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News Release

SIU Concludes Investigation into London Collision

Case Number: 09-OVI-213

Mississauga (27 November, 2009) --- The Director of the Special Investigations Unit (SIU), Ian Scott, has concluded there are no reasonable grounds to believe that an officer with the London Police Service (LPS) committed a criminal offence in connection with the injuries sustained by a 28-year-old woman in August of this year.

The SIU assigned five investigators and two forensic investigators to probe the circumstances surrounding this incident.

The SIU investigation determined that on August 23, 2009, the subject officer was operating an LPS cruiser with subdued markings. At approximately 7:00 p.m., he noticed a green Jeep back out of the driveway of a Barker St. residence and head south. Believing the individual behind the wheel to be Jennifer Nanibush, a person prohibited from driving, the officer followed the Jeep. A short time later, the officer was able to positively identify the driver as Ms. Nanibush. He continued to follow her, and eventually activated his roof lights. Instead of stopping, Ms. Nanisbush turned east onto Victoria St. and then south onto Linwood St. During this time, Ms Nanibush was observed committing several driving infractions. The officer was ordered to stop his pursuit of Ms. Nanibush, and instead to follow her at a distance without emergency equipment activated to observe her driving. Ms. Nanibush turned east onto Oxford St. and then south onto Highbury Ave. The officer was then authorized to stop Ms. Nanibush, without making any physical contact with the Jeep.

Ms Nanibush's vehicle accelerated southbound on Highbury Ave. and was observed failing to yield to a number of traffic control signals, nearly colliding with eastbound vehicular traffic at one of the intersections. The subject officer and two other officers began organizing a rolling block (technique in which police cruisers surround a vehicle in order to slow it down). Ms. Nanibush was by this time traveling in the curb lane of Highbury Ave., while the subject officer drove in the passing lane beside the Jeep. As the Jeep started to move onto the gravel shoulder on the west side of Highbury Ave., the subject officer moved gradually into the curb lane. Shortly thereafter, the Jeep veered toward the police vehicle and made contact with it, causing the Jeep to leave the roadway, enter the west ditch, and roll several times before coming to rest on its passenger side, facing east. The officer's cruiser also left the roadway and came to a stop on its four wheels facing south in the same ditch. Ms. Nanibush suffered traumatic injuries, rendering her a paraplegic.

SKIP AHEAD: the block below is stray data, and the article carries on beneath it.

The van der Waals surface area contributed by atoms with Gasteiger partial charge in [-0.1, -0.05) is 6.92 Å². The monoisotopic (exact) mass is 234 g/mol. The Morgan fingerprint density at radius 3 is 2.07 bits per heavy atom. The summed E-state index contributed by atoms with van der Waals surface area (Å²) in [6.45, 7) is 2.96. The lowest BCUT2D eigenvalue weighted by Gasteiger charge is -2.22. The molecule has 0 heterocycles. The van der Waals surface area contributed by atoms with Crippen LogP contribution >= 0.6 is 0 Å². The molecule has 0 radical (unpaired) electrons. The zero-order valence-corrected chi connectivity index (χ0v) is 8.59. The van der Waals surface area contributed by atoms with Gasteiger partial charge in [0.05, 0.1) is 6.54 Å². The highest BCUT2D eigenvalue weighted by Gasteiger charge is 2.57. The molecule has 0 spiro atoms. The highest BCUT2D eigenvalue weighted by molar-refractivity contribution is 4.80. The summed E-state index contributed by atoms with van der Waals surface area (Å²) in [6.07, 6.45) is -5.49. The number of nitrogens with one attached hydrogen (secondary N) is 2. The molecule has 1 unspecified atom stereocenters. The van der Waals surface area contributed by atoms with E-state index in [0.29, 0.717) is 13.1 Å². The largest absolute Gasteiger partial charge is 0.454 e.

Director Ian Scott said, "After a short pursuit of Ms. Nanibush's vehicle, the officer discontinued the pursuit and continued to follow her. However, his observations of her driving led him to reactivate the pursuit. In an attempt to stop her, the subject officer and two other officers attempted a rolling block of the complainant's vehicle on Highbury Ave. At this point, Highbury Ave. is a four lane roadway (two lanes in each direction) divided by a grass median in the outskirts of the city with no other traffic. The suspect apprehension pursuit regulations permit the use of a rolling block in these circumstances: ss. 9(5) of O.Reg 546/99. The investigation suggests the collision was not caused by an intentional steering of the subject officer's vehicle into the pursued vehicle. Accordingly, given the fact that the subject officer had reasonable grounds to engage in the pursuit and ensuing rolling block, the risk that Ms. Nanibush's vehicle represented to the public safety, the lack of intentional contact, and the sparse traffic on this roadway, I am of the view that the officer's driving was not a marked departure from a similarly situated police officer engaging in this activity. Consequently, I am satisfied that the level of care exercised by the officer fell within the limits prescribed by the criminal law. The outcome of the collision unfortunately caused traumatic injuries to Ms. Nanibush."

The SIU is an arm’s length agency that investigates reports involving police where there has been death, serious injury or allegations of sexual assault. Under the Police Services Act, the Director of the SIU must

  • consider whether an officer has committed a criminal offence  in connection with the incident under investigation
  • depending on the evidence, lay a criminal charge against the officer if appropriate or close the file without any charges being laid
  • report the results of any investigations to the Attorney General. 

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SIU Communications/Service des communications, UES
Telephone/No de téléphone: 416-622-2342 or/ou 1-800-787-8529 extension 2342